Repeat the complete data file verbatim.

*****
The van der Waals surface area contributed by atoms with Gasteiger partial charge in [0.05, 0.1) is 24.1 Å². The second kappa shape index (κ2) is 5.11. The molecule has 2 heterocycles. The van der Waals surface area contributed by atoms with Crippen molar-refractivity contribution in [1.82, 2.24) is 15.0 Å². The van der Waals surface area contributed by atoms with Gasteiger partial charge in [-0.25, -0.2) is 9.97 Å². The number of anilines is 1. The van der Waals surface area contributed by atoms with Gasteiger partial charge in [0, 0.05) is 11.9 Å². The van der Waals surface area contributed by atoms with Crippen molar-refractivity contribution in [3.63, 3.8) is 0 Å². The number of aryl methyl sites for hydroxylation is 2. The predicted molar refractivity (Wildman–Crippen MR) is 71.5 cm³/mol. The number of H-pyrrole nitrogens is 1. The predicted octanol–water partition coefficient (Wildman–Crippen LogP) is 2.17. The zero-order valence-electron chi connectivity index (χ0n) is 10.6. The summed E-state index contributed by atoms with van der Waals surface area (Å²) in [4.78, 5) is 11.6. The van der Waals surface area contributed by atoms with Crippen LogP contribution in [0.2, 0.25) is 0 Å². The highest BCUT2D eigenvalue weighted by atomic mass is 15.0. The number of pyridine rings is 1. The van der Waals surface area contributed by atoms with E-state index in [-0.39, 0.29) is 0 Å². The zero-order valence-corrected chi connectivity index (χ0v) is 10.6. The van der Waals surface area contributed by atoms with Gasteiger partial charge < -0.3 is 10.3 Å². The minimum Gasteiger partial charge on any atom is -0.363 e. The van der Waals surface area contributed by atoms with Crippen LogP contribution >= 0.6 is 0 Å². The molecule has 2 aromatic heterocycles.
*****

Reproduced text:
The van der Waals surface area contributed by atoms with Gasteiger partial charge in [0.05, 0.1) is 24.1 Å². The second kappa shape index (κ2) is 5.11. The molecule has 2 heterocycles. The van der Waals surface area contributed by atoms with Crippen molar-refractivity contribution in [1.82, 2.24) is 15.0 Å². The van der Waals surface area contributed by atoms with Gasteiger partial charge in [-0.25, -0.2) is 9.97 Å². The number of anilines is 1. The van der Waals surface area contributed by atoms with Gasteiger partial charge in [0, 0.05) is 11.9 Å². The van der Waals surface area contributed by atoms with Crippen molar-refractivity contribution in [3.63, 3.8) is 0 Å². The number of aryl methyl sites for hydroxylation is 2. The predicted molar refractivity (Wildman–Crippen MR) is 71.5 cm³/mol. The number of H-pyrrole nitrogens is 1. The predicted octanol–water partition coefficient (Wildman–Crippen LogP) is 2.17. The zero-order valence-electron chi connectivity index (χ0n) is 10.6. The summed E-state index contributed by atoms with van der Waals surface area (Å²) in [4.78, 5) is 11.6. The van der Waals surface area contributed by atoms with Crippen LogP contribution in [0.2, 0.25) is 0 Å². The highest BCUT2D eigenvalue weighted by atomic mass is 15.0. The number of pyridine rings is 1. The van der Waals surface area contributed by atoms with E-state index in [-0.39, 0.29) is 0 Å². The zero-order valence-corrected chi connectivity index (χ0v) is 10.6. The van der Waals surface area contributed by atoms with Gasteiger partial charge < -0.3 is 10.3 Å². The minimum Gasteiger partial charge on any atom is -0.363 e. The van der Waals surface area contributed by atoms with Crippen LogP contribution >= 0.6 is 0 Å². The molecule has 2 aromatic heterocycles.